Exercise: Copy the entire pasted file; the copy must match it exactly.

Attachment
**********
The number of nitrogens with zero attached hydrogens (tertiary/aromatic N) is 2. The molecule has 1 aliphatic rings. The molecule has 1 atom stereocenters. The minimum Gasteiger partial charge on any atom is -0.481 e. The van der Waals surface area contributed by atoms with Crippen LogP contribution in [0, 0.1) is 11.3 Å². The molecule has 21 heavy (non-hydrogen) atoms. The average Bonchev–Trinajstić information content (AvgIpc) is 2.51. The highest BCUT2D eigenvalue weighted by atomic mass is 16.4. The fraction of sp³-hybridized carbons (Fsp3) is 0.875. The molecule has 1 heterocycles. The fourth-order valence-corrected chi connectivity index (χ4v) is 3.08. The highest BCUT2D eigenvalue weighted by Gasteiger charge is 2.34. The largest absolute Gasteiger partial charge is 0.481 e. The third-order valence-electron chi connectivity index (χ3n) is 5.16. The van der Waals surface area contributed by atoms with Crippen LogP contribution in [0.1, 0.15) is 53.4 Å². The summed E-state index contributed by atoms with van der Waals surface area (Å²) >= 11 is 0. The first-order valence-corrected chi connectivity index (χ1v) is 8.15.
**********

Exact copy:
The number of nitrogens with zero attached hydrogens (tertiary/aromatic N) is 2. The molecule has 1 aliphatic rings. The molecule has 1 atom stereocenters. The minimum Gasteiger partial charge on any atom is -0.481 e. The van der Waals surface area contributed by atoms with Crippen LogP contribution in [0, 0.1) is 11.3 Å². The molecule has 21 heavy (non-hydrogen) atoms. The average Bonchev–Trinajstić information content (AvgIpc) is 2.51. The highest BCUT2D eigenvalue weighted by atomic mass is 16.4. The fraction of sp³-hybridized carbons (Fsp3) is 0.875. The molecule has 1 heterocycles. The fourth-order valence-corrected chi connectivity index (χ4v) is 3.08. The highest BCUT2D eigenvalue weighted by Gasteiger charge is 2.34. The largest absolute Gasteiger partial charge is 0.481 e. The third-order valence-electron chi connectivity index (χ3n) is 5.16. The van der Waals surface area contributed by atoms with Crippen LogP contribution in [0.1, 0.15) is 53.4 Å². The summed E-state index contributed by atoms with van der Waals surface area (Å²) >= 11 is 0. The first-order valence-corrected chi connectivity index (χ1v) is 8.15.